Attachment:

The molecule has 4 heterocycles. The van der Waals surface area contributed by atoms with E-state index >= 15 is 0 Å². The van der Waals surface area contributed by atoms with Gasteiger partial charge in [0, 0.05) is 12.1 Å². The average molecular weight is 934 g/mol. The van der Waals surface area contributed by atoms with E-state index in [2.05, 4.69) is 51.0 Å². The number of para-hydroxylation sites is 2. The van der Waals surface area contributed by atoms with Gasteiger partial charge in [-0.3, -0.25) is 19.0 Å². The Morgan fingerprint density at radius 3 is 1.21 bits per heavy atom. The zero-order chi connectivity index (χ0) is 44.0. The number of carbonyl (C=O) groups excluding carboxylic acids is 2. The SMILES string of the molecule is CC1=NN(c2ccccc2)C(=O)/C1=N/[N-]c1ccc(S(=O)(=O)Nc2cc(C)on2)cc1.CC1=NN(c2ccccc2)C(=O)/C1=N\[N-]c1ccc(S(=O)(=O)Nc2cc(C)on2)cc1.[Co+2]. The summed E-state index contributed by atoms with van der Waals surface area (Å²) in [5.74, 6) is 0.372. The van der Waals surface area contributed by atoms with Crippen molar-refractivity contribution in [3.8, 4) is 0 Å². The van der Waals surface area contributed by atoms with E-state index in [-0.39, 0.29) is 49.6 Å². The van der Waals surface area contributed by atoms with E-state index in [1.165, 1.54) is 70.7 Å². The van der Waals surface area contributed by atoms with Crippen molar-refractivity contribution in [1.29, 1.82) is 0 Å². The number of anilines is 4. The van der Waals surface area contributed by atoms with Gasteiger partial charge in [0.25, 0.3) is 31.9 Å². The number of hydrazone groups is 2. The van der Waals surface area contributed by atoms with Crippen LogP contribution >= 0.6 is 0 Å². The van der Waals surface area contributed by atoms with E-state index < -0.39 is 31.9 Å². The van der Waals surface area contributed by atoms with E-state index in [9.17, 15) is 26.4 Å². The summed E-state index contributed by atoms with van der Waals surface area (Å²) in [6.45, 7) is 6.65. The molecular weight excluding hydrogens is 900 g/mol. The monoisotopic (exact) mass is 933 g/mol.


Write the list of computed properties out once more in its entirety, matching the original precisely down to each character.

The molecule has 4 heterocycles. The van der Waals surface area contributed by atoms with E-state index >= 15 is 0 Å². The van der Waals surface area contributed by atoms with Gasteiger partial charge in [0, 0.05) is 12.1 Å². The average molecular weight is 934 g/mol. The van der Waals surface area contributed by atoms with E-state index in [2.05, 4.69) is 51.0 Å². The number of para-hydroxylation sites is 2. The van der Waals surface area contributed by atoms with Gasteiger partial charge in [-0.3, -0.25) is 19.0 Å². The Morgan fingerprint density at radius 3 is 1.21 bits per heavy atom. The zero-order chi connectivity index (χ0) is 44.0. The number of carbonyl (C=O) groups excluding carboxylic acids is 2. The SMILES string of the molecule is CC1=NN(c2ccccc2)C(=O)/C1=N/[N-]c1ccc(S(=O)(=O)Nc2cc(C)on2)cc1.CC1=NN(c2ccccc2)C(=O)/C1=N\[N-]c1ccc(S(=O)(=O)Nc2cc(C)on2)cc1.[Co+2]. The summed E-state index contributed by atoms with van der Waals surface area (Å²) in [5.74, 6) is 0.372. The van der Waals surface area contributed by atoms with Crippen molar-refractivity contribution in [3.8, 4) is 0 Å². The van der Waals surface area contributed by atoms with E-state index in [-0.39, 0.29) is 49.6 Å². The van der Waals surface area contributed by atoms with E-state index in [1.165, 1.54) is 70.7 Å². The van der Waals surface area contributed by atoms with Crippen molar-refractivity contribution in [1.29, 1.82) is 0 Å². The number of anilines is 4. The van der Waals surface area contributed by atoms with Gasteiger partial charge in [0.25, 0.3) is 31.9 Å². The number of hydrazone groups is 2. The van der Waals surface area contributed by atoms with Crippen LogP contribution >= 0.6 is 0 Å². The van der Waals surface area contributed by atoms with E-state index < -0.39 is 31.9 Å². The van der Waals surface area contributed by atoms with E-state index in [9.17, 15) is 26.4 Å². The summed E-state index contributed by atoms with van der Waals surface area (Å²) in [6.45, 7) is 6.65. The molecular weight excluding hydrogens is 900 g/mol. The monoisotopic (exact) mass is 933 g/mol.